And this gets us to preparation and cooking. The best thing you can do is to set your grill up, to basically slow roast over the mesquite. Bad juices will leave and the taste of the mesquite permeate. Juices in a dog are really not like a steak. It is added water and tripe fat. Let it "evaporate" naturally.

Then blister the dog. Really get it down into the heat so close it almost burns. Keep turning it like nobodies business. When you get your dogs skin bubbling, get it off.

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    • Ericdierker profile imageAUTHOR

      Eric Dierker 

      5 years ago from Spring Valley, CA. U.S.A.

      Oh fo sho fo sho. Cooked with any "smoke" is bad. But I shall address smoking for the joking. That is a fun trick where you use smoking oak chips wetted and on to the charcoal.

    • Lady_E profile image

      Elena 

      5 years ago from London, UK

      Thanks for the useful tips. It makes it healthier to eat too.

      Bon Appetit.

    • Ericdierker profile imageAUTHOR

      Eric Dierker 

      5 years ago from Spring Valley, CA. U.S.A.

      Funny Shanmarie. I like hot dogs, just about anyway, mainly cuz I love mustard ;-)

    • shanmarie profile image

      Shannon Henry 

      5 years ago from Texas

      I envision rednecks in the yard now. Thanks. haha Actually, I really only like hot dogs grilled.

    • Ericdierker profile imageAUTHOR

      Eric Dierker 

      5 years ago from Spring Valley, CA. U.S.A.

      My Cook Book,, thank you, I imagine you could tell I liked writing it.

    • Ericdierker profile imageAUTHOR

      Eric Dierker 

      5 years ago from Spring Valley, CA. U.S.A.

      I love it Theresa, microwaving and boiling YuK! Happy cooking is good cooking! I might just add my favorite "wiener" song to this. No not take me out to the ballgame but Chuck Berry's my ding a ling.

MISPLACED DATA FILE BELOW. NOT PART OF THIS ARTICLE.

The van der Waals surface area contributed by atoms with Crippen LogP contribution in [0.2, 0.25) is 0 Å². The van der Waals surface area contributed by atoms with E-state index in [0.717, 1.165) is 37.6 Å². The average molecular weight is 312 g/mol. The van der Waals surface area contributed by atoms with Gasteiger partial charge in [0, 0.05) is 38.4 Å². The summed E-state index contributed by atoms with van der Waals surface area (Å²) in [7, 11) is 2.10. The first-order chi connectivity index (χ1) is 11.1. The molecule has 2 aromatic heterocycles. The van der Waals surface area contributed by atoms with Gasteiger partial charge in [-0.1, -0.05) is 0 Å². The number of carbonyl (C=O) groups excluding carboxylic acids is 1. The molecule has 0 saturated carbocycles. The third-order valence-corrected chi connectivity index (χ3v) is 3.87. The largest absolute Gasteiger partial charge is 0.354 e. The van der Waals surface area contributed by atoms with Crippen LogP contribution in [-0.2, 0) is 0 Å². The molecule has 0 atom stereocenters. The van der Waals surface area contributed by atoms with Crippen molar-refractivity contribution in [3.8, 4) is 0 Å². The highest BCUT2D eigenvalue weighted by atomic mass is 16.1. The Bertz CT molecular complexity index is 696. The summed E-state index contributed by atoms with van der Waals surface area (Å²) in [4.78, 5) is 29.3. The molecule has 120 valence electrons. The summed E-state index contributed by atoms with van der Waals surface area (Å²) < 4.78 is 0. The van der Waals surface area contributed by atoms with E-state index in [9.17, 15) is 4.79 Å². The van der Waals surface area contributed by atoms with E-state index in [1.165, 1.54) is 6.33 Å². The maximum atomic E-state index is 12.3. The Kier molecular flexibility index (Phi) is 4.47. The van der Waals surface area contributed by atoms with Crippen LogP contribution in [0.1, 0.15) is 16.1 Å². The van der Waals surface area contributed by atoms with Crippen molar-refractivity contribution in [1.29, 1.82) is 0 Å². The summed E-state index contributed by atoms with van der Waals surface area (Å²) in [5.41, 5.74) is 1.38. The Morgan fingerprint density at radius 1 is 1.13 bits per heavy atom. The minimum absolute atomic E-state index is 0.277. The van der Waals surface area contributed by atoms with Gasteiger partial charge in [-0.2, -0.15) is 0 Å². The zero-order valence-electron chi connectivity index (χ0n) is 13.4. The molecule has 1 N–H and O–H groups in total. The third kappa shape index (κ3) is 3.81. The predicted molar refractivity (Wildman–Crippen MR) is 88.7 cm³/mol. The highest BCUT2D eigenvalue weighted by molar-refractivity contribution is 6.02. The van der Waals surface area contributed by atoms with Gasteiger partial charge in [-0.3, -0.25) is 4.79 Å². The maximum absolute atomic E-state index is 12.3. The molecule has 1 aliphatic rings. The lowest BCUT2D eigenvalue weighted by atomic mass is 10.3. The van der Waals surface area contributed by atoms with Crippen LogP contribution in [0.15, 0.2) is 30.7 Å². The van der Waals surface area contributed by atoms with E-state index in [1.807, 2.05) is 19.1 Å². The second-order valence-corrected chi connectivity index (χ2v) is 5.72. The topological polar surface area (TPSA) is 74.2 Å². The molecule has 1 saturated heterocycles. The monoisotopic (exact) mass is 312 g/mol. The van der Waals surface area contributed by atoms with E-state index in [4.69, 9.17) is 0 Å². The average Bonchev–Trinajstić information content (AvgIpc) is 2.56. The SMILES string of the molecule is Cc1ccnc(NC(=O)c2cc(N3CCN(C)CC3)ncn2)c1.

• My Cook Book profile image

      Dil Vil 

      5 years ago from India

      Good hub, well written. Thanks you for sharing.

    • phdast7 profile image

      Theresa Ast 

      5 years ago from Atlanta, Georgia

      Eric- It is 11:45 pm, but I think I will go start up my grill. My family loves hot dogs and we have them from time to time. One side of my family, the "idiot" side throws them in a pot of boiling water to which they have added white vinegar and a good bit of Hot Sauce. Don't ask me how much of each, I don't care, I don't want to know. It is a witches brew, stink up the house and is not how a good hot dog should be treated.

      The other side of my family (that will be joining me in heaven of course) fully understand the importance of slowly cooking a dog until it is almost burnt and bubbling as you describe. They are the best! and the only decent way to prepare them. I am going to have to procure some mesquite charcoal and give that a try. I may not even invite anyone over. Great Hub. Great Timing. :) Blessings! Sharing. Theresa